Already Dancing In The Streets Of Seoul

Taeguk Warriors

Taeguk Warriors
Taeguk Warriors
It has been four long years since the end of the third-place play-off with Turkey when South Korea said goodbye to the 2002 World Cup but it is almost time for the Taeguk Warriors to show the world that the fourth place finish was no fluke.

A regular stream of reported surveys suggest that around 90% of citizens in the Land of the Morning Calm are expecting a place in the second round, despite the fact that the team has never won an overseas World Cup game in fourteen previous attempts at five tournaments.

That rate may have tumbled slightly after the two latest displays of the national team.

June 1 saw a trip to Oslo to face Norway, whose World Cup hopes were dashed in the play-offs by the Czech Republic leaving their participation in the tournament to one that warms-up other teams.

For Korea, it was a first game on European soil since Hiddink was in charge and it wasn’t the most entertaining of returns on a bright Oslo evening. In fact, the visitors, missing an entire first-choice midfield, had one shot on target during the whole game and in a laboured performance, never came close to looking like scoring until the last minute when Seol Ki-hyeon hit the side netting.

The Scandinavians didn’t show a great deal more invention and most observers were relieved when the game was brought to a halt. Visits to Oslo to play the national team are rarely exciting (the high point of the game was Morten Gamst Pedersen telling Kim Sang-shik exactly what he thought of him in language that Blackburn team-mate Craig Bellamy would have approved of) but at least none of the Taeguk Warriors picked up any serious injuries – though the aforementioned Pedersen also managed to kick goalkeeper Lee Woon-jae in the head.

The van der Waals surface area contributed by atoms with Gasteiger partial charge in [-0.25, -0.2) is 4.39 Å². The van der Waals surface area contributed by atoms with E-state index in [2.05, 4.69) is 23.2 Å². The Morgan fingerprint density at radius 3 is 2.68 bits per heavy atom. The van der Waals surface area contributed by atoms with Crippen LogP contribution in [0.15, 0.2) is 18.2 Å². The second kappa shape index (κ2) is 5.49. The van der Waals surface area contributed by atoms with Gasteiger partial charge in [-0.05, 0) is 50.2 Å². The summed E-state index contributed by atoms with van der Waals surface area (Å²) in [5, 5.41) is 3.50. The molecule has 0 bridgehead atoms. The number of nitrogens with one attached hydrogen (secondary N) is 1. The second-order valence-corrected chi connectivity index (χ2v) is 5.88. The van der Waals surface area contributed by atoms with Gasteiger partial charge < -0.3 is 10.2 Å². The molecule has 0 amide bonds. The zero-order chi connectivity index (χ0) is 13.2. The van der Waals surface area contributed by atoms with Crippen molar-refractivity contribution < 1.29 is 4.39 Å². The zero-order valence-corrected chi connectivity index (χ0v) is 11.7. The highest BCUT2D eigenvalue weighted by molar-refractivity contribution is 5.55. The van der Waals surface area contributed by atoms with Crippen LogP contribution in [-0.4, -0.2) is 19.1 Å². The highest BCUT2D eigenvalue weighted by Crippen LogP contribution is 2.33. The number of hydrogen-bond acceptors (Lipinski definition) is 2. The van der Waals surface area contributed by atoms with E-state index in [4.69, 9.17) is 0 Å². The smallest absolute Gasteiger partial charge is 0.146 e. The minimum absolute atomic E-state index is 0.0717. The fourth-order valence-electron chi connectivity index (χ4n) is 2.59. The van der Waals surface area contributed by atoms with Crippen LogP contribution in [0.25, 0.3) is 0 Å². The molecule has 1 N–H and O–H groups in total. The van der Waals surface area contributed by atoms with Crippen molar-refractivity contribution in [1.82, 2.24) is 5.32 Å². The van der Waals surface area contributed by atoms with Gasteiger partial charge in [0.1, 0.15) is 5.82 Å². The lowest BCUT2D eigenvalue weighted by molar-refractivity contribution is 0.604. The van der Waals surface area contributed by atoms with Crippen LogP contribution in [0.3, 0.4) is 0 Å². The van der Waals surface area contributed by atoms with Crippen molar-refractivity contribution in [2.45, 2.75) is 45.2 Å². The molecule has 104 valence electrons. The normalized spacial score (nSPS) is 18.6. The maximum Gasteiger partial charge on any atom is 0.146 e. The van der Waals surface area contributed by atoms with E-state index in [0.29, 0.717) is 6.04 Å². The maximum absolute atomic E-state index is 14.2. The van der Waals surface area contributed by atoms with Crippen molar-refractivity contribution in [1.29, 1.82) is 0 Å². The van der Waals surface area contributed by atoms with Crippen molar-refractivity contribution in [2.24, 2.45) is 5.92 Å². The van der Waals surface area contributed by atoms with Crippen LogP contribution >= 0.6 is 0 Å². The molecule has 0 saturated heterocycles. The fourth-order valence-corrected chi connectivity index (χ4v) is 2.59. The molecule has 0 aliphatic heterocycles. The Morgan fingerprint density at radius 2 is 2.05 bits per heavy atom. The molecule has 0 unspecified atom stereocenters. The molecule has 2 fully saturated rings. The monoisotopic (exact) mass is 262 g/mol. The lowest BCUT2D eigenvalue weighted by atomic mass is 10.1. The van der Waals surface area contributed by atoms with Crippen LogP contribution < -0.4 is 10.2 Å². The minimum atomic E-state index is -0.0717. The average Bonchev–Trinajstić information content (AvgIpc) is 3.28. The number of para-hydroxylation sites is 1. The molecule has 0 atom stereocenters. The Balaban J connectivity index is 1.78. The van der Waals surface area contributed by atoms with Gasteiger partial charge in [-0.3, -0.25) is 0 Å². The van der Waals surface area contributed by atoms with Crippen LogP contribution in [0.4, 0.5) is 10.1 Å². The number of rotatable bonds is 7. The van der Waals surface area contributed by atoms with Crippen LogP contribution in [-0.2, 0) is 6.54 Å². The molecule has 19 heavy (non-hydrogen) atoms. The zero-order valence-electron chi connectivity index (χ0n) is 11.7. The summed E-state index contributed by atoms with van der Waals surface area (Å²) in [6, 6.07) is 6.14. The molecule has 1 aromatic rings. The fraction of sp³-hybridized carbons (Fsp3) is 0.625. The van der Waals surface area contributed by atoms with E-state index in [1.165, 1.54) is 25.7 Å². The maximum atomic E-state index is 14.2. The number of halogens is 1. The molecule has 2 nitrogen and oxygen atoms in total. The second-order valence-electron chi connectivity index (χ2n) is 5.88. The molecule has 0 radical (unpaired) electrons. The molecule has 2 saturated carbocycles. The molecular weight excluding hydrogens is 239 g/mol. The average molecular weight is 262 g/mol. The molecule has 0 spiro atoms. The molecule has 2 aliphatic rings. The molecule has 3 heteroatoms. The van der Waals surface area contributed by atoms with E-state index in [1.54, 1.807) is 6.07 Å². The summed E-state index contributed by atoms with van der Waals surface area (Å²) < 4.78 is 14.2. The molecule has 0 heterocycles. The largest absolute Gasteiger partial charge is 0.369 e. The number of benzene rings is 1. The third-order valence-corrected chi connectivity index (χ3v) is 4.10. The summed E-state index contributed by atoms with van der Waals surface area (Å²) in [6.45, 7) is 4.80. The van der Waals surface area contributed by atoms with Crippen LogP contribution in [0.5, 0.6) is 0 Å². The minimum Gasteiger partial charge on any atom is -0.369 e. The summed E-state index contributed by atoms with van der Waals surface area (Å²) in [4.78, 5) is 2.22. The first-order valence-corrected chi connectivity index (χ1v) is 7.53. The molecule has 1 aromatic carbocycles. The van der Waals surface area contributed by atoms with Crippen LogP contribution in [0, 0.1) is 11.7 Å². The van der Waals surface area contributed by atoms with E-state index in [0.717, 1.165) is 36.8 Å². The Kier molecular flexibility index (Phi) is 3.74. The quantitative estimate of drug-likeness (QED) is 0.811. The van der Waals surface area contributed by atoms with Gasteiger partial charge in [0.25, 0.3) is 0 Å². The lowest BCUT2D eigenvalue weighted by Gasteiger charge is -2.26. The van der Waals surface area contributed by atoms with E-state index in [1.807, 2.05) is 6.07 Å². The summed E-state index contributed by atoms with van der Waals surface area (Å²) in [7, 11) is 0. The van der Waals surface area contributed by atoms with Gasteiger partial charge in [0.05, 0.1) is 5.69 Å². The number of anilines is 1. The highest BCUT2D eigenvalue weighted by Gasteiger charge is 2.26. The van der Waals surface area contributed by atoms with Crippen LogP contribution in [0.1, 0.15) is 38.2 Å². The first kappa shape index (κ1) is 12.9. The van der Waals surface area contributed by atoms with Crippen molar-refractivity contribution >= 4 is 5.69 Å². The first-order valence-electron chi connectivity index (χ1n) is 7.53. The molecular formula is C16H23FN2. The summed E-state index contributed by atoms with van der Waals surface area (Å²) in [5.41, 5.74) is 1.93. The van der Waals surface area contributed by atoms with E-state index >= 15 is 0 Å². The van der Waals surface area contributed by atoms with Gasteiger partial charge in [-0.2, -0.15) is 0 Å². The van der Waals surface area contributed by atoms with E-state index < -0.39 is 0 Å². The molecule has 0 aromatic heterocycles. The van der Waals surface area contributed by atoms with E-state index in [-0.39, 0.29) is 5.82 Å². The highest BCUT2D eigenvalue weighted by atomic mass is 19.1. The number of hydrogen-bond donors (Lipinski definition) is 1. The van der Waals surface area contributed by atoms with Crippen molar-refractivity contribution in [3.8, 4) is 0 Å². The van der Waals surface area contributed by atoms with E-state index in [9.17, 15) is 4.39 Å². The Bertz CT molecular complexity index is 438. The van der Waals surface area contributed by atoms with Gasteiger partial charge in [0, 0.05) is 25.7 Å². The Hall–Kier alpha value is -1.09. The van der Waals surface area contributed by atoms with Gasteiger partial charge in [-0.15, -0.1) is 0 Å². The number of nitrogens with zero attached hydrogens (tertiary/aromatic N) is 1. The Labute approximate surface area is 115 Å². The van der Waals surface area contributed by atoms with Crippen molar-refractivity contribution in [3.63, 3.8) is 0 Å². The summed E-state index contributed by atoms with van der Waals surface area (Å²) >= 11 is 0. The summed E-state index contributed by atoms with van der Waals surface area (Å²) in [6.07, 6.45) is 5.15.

The following game took place back in Scotland where Dick Advocaat had taken the team for a eight-day training camp at the training ground of old club Glasgow Rangers. However, the team travelled the short distance to the capital Edinburgh and Easter Road to meet Ghana. Any Hibernian fan that made their way to the stadium on a bright Sunday afternoon to check out the rumoured summer target of Hearts, Korean striker, Ahn Jung-hwan, would have surely been urging their rivals to sign him up.

Ahn, whose hair gets curlier by the day, was taken off at half-time, a substitution that summed up a disappointing build-up to the World Cup for the star, though he should still get the nod over Cho Jae-jin for the central striking role for the clash with Togo on June 13.

By the break, Korea were one-down to a Ghana team that looked impressively fast, strong and skilful. Lee Eul-yong soon equalized for the Koreans, roared on by a large and shrill red-clad contingent. That strike merely served to spur the Africans to move up a gear and the Black Stars ran out worthy 3-1 winners and with a little more composure in front of goal, the scoreline could have been slightly embarrassing.

The one positive to take from the game was that it concentrated minds fully on the opening Group G game with Togo. Pre-Ghana, the feeling in the media and the country was that the Africans would present the team with three points leaving the vital clashes to be fought out with France and Switzerland.

Advocaat had forever tried to reduce the nation’s (and perhaps the players’) over-confidence but found that the Black Stars of Ghana, in a tough group with USA, Italy and the Czechs did it for him.

The defeat did little to dampen a World Cup fever that is rampant in Seoul and across the southern half of the peninsula.

Despite the fact that the Norway friendly kicked off at 2 am on Friday morning in Korea, thousands of people danced, sang and ultimately fell asleep in front of Seoul City Hall, the same happened on Sunday evening.

They will be back, and in greater numbers too – on the evening of June 13. The whole nation is ready.

Copyright © John Duerden &

Post a Comment

Previous Post Next Post